Despite the shriveled academic job market, some colleges and universities in New England are stepping up hiring to make the most of this year’s skewed ratio of candidates to jobs, The Boston Globe reports.
Among those aggressively recruiting tenure-track faculty members, while many of their peer institutions sit on the sidelines, are Northeastern (46 positions) and Tufts (52 positions) Universities, though Amherst, Emerson, and Wellesley Colleges, as well as College of the Holy Cross, are also still on the prowl for new professors, the newspaper reports.
According to the Globe …
They’re able to do so amid the economic downtown by cutting back in other areas: delaying construction, limiting travel, even whittling the number of applicants flown in for campus interviews.
“We look at it from a strategic perspective,” said Joseph Aoun, president of Northeastern. “Does it give us an advantage to hire when others may not be hiring? Yes. Financial challenge always provides you with opportunity, and this is one of them.”
Of course, that opportunity presents a challenge for many job seekers, the newspaper notes:
Keyu Jin, who is finishing a doctorate in economics at Harvard this year, is interviewing this week for teaching positions at European business schools – including the London School of Economics and Insead, just outside Paris – because she did not find opportunities at elite business schools in the United States.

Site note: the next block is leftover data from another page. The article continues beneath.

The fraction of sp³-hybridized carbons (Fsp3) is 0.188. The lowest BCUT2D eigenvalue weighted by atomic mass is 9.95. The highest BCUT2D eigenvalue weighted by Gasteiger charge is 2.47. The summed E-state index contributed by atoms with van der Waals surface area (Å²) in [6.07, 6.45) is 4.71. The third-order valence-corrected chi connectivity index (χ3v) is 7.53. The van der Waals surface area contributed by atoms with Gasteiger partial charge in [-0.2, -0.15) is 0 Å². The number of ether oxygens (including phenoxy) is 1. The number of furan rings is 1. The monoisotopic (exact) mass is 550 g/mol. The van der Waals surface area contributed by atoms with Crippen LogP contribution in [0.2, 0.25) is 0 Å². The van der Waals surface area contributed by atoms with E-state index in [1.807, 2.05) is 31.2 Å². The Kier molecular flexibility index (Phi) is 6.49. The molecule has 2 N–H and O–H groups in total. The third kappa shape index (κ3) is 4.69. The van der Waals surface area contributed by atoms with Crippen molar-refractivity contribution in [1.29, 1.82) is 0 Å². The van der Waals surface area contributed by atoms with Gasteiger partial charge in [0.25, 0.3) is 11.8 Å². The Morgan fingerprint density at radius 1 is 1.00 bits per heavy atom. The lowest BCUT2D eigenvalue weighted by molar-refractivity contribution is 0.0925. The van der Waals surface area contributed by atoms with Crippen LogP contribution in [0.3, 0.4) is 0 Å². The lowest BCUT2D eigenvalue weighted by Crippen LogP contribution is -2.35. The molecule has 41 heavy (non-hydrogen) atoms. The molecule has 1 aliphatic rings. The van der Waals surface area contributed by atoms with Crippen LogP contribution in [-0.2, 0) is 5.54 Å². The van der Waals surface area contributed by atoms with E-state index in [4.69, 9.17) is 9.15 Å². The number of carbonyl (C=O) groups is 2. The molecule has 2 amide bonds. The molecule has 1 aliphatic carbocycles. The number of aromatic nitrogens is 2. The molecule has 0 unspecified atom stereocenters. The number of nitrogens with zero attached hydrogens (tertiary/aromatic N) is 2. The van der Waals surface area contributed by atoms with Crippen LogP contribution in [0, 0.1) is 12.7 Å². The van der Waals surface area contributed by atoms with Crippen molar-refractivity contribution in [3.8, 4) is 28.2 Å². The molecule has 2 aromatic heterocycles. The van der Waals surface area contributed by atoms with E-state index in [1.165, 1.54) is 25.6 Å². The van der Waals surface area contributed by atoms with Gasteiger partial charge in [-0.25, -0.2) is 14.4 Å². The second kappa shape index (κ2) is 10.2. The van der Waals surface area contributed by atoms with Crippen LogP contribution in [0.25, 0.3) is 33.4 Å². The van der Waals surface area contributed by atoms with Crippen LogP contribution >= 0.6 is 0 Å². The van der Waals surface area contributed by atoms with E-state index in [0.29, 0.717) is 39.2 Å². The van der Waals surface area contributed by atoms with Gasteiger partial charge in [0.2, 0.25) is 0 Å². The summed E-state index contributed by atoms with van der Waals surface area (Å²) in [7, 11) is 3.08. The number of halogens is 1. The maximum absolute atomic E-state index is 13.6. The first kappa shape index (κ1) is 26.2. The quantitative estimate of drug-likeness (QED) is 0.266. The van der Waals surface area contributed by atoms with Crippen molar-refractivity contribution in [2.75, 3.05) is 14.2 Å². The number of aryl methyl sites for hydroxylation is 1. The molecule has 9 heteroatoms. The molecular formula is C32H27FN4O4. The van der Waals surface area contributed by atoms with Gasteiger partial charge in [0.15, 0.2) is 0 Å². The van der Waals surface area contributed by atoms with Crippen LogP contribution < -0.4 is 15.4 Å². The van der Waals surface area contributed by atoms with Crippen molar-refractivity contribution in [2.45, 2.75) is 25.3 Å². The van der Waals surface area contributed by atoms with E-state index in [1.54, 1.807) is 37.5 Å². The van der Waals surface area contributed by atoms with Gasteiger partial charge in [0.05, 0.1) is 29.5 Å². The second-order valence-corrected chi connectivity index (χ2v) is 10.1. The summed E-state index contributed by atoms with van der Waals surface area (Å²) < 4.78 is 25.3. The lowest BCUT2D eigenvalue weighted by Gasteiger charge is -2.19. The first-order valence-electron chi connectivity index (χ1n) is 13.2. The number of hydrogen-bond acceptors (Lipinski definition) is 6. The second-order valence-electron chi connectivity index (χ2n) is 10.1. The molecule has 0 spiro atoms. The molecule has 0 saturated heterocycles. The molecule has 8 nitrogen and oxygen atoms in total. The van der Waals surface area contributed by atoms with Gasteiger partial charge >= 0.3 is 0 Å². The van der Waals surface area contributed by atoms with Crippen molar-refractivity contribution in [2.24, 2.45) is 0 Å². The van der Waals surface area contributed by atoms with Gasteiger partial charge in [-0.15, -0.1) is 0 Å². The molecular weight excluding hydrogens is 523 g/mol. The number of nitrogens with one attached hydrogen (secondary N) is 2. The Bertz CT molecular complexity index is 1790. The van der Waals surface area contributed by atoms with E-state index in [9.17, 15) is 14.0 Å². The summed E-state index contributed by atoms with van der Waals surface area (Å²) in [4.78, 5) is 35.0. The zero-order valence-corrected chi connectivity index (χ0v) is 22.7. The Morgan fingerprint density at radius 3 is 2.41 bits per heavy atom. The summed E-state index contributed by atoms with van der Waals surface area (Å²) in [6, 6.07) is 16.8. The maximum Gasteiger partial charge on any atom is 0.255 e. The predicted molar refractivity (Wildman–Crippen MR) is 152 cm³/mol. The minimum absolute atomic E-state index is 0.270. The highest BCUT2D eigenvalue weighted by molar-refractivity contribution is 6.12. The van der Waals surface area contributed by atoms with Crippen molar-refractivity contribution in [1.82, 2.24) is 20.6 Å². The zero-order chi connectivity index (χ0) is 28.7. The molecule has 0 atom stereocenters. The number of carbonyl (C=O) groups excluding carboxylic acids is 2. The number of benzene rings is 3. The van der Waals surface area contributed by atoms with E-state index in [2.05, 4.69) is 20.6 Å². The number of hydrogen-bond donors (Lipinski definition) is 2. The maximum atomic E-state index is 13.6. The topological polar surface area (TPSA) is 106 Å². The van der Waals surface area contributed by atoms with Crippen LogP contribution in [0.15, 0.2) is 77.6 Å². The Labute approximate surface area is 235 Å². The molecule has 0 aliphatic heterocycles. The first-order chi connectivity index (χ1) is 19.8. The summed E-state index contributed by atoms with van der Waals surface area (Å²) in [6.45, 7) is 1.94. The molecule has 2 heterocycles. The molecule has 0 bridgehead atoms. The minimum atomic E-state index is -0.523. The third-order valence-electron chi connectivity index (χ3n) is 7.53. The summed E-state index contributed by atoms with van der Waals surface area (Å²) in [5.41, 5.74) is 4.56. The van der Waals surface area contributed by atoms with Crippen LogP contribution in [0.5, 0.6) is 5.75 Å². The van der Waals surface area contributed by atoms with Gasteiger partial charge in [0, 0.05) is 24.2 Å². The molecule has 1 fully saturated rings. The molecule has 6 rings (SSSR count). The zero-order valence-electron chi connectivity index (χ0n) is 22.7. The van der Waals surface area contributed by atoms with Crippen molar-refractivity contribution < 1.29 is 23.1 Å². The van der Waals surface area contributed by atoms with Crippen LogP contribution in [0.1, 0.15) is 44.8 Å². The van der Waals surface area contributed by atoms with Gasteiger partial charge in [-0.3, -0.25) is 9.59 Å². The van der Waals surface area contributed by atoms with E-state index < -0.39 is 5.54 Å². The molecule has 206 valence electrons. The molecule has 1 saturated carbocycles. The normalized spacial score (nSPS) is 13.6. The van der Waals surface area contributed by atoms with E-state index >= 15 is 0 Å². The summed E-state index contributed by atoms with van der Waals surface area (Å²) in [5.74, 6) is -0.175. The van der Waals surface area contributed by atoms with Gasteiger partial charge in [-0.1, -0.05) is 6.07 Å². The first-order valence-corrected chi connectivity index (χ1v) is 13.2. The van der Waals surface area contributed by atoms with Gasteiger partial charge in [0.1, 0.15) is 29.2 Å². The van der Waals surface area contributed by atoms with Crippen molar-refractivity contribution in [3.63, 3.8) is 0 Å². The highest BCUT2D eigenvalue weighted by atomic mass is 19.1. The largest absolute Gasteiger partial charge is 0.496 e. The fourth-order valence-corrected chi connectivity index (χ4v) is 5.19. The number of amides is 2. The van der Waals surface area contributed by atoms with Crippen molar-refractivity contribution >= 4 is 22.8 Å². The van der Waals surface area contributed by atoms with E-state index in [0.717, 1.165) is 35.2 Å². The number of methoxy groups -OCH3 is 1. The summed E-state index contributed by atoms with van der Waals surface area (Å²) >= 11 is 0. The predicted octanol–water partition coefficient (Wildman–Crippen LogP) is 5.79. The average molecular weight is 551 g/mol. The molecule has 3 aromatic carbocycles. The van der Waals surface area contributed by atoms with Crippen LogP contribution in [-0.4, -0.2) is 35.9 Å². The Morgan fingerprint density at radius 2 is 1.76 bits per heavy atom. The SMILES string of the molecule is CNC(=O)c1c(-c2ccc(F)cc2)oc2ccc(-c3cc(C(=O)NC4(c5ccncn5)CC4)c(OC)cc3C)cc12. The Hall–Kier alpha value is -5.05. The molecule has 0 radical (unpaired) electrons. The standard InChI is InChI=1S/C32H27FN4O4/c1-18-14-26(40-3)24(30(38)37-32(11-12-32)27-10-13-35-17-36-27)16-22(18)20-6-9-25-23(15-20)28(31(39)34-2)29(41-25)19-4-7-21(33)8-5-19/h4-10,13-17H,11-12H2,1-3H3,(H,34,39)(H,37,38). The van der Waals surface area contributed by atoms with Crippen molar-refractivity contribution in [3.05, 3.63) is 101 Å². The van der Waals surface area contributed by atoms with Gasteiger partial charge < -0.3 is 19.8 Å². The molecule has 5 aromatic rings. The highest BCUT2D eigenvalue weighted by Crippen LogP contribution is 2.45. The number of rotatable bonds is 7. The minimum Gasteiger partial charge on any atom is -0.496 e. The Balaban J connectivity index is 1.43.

“It was nerve-racking in the beginning and people are disappointed, but everybody’s expectations adjust given your choice set and they become content with what they have,” said Jin, who said she was also recruited by Tufts and Boston University. “You can see this kind of behavior among second-tier schools aggressively hiring the best they can, so that squeezes out the people who normally would have gotten those jobs.”
Is your institution taking advantage of a market flooded with applicants to do some extra hiring?